Believe it or not, a portion of Earth’s water isn’t entirely made out of H2O molecules.
Less than a century ago, the hydrogen isotope deuterium – 2H was discovered. It is often simplified to “D”. It led to the discovery of another kind of water with the chemical formula 2H2O, also known as D2O.
There is an essential difference between D2O and regular water.
A regular hydrogen atom contains one proton within its nucleus.
However, the deuterium isotope has a neutron in addition to the proton, thus giving it a greater mass. The increased mass led to the name of “heavy” water.
Heavy water is on average 10% denser than usual water.
Ingesting deuterium in D2O can lead to mishaps in bodily chemistry, meaning that it is not recommended to drink heavy water, at least not in high doses, scientists say.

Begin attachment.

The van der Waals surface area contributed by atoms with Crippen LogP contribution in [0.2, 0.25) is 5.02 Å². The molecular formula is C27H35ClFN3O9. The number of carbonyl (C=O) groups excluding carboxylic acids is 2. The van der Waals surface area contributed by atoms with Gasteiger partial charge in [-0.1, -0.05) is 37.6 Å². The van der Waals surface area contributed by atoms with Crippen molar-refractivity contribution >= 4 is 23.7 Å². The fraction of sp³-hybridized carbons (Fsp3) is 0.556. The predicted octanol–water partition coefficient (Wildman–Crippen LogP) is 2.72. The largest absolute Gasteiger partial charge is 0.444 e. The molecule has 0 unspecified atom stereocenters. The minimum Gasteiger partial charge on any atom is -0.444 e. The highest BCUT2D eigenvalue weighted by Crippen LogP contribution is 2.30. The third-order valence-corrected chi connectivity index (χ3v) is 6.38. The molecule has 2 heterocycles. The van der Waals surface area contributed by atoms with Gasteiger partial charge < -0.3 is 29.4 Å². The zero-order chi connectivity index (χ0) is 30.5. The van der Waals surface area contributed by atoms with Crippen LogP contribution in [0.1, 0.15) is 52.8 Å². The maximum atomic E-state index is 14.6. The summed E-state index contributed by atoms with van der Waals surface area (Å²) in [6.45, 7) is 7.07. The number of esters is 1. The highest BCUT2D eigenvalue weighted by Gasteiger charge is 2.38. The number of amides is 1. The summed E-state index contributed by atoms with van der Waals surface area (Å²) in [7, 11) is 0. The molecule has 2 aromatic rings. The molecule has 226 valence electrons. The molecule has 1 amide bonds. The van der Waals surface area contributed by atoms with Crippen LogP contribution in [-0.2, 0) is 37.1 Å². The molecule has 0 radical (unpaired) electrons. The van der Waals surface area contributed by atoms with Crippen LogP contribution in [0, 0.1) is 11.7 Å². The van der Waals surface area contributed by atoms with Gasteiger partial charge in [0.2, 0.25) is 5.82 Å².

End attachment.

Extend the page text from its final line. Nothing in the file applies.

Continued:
An international team of researchers led by first authors and biochemists Natalie Ben Abu and Philip E. Mason, who explained:
“There is anecdotal evidence from the 1930s that the taste of pure D2O is distinct from the neutral one of pure H2O, being described mostly as ‘sweet’.”
Tests in rats proved that too much heavy water consumption could be fatal to animals.
“Despite the fact that the two isotopes are nominally chemically identical, we have shown conclusively that humans can distinguish by taste (which is based on chemical sensing) between H2O and D2O, with the latter having a distinct sweet taste,” stated senior author and physical chemist Pavel Jungwirth of the Czech Academy of Sciences.
A taste-testing experiment carried on 28 participants revealed that more significant proportions of heavy water were perceived as tasting sweeter than regular water.